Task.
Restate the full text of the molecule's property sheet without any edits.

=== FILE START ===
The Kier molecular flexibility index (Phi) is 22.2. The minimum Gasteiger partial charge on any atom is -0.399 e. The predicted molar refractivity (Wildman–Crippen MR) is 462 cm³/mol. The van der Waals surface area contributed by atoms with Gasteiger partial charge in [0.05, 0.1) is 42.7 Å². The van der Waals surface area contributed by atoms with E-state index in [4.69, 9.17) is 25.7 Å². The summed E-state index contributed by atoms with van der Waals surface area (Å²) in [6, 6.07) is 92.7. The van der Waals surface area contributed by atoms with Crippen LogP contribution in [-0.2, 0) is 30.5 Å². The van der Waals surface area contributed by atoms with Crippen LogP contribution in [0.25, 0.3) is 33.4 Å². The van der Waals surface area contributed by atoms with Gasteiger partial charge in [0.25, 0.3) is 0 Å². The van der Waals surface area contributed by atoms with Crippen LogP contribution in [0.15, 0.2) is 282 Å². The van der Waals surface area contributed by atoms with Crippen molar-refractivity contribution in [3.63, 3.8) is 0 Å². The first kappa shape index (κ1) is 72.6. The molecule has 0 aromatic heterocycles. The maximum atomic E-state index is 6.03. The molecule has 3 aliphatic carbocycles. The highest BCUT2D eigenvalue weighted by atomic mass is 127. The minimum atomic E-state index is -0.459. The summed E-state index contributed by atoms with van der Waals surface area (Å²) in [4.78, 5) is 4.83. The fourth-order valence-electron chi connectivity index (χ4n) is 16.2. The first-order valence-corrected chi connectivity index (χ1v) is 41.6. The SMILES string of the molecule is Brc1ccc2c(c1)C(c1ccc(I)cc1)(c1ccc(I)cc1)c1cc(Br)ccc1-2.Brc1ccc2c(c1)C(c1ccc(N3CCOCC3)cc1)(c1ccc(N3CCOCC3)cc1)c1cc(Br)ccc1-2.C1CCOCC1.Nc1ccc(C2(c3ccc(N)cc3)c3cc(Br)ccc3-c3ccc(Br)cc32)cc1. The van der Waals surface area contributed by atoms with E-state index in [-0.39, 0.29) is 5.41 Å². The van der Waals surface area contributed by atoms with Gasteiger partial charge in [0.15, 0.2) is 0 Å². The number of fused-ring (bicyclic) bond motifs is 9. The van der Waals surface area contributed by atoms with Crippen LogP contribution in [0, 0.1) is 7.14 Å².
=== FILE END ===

The Kier molecular flexibility index (Phi) is 22.2. The minimum Gasteiger partial charge on any atom is -0.399 e. The predicted molar refractivity (Wildman–Crippen MR) is 462 cm³/mol. The van der Waals surface area contributed by atoms with Gasteiger partial charge in [0.05, 0.1) is 42.7 Å². The van der Waals surface area contributed by atoms with E-state index in [4.69, 9.17) is 25.7 Å². The summed E-state index contributed by atoms with van der Waals surface area (Å²) in [6, 6.07) is 92.7. The van der Waals surface area contributed by atoms with Crippen LogP contribution in [-0.2, 0) is 30.5 Å². The van der Waals surface area contributed by atoms with Crippen LogP contribution in [0.25, 0.3) is 33.4 Å². The van der Waals surface area contributed by atoms with Gasteiger partial charge in [0.25, 0.3) is 0 Å². The van der Waals surface area contributed by atoms with Crippen LogP contribution in [0.15, 0.2) is 282 Å². The van der Waals surface area contributed by atoms with Crippen molar-refractivity contribution in [3.63, 3.8) is 0 Å². The first kappa shape index (κ1) is 72.6. The molecule has 0 aromatic heterocycles. The maximum atomic E-state index is 6.03. The molecule has 3 aliphatic carbocycles. The highest BCUT2D eigenvalue weighted by atomic mass is 127. The minimum atomic E-state index is -0.459. The summed E-state index contributed by atoms with van der Waals surface area (Å²) in [4.78, 5) is 4.83. The fourth-order valence-electron chi connectivity index (χ4n) is 16.2. The first-order valence-corrected chi connectivity index (χ1v) is 41.6. The SMILES string of the molecule is Brc1ccc2c(c1)C(c1ccc(I)cc1)(c1ccc(I)cc1)c1cc(Br)ccc1-2.Brc1ccc2c(c1)C(c1ccc(N3CCOCC3)cc1)(c1ccc(N3CCOCC3)cc1)c1cc(Br)ccc1-2.C1CCOCC1.Nc1ccc(C2(c3ccc(N)cc3)c3cc(Br)ccc3-c3ccc(Br)cc32)cc1. The van der Waals surface area contributed by atoms with E-state index in [-0.39, 0.29) is 5.41 Å². The van der Waals surface area contributed by atoms with Gasteiger partial charge in [0.15, 0.2) is 0 Å². The number of fused-ring (bicyclic) bond motifs is 9. The van der Waals surface area contributed by atoms with Crippen LogP contribution in [0, 0.1) is 7.14 Å².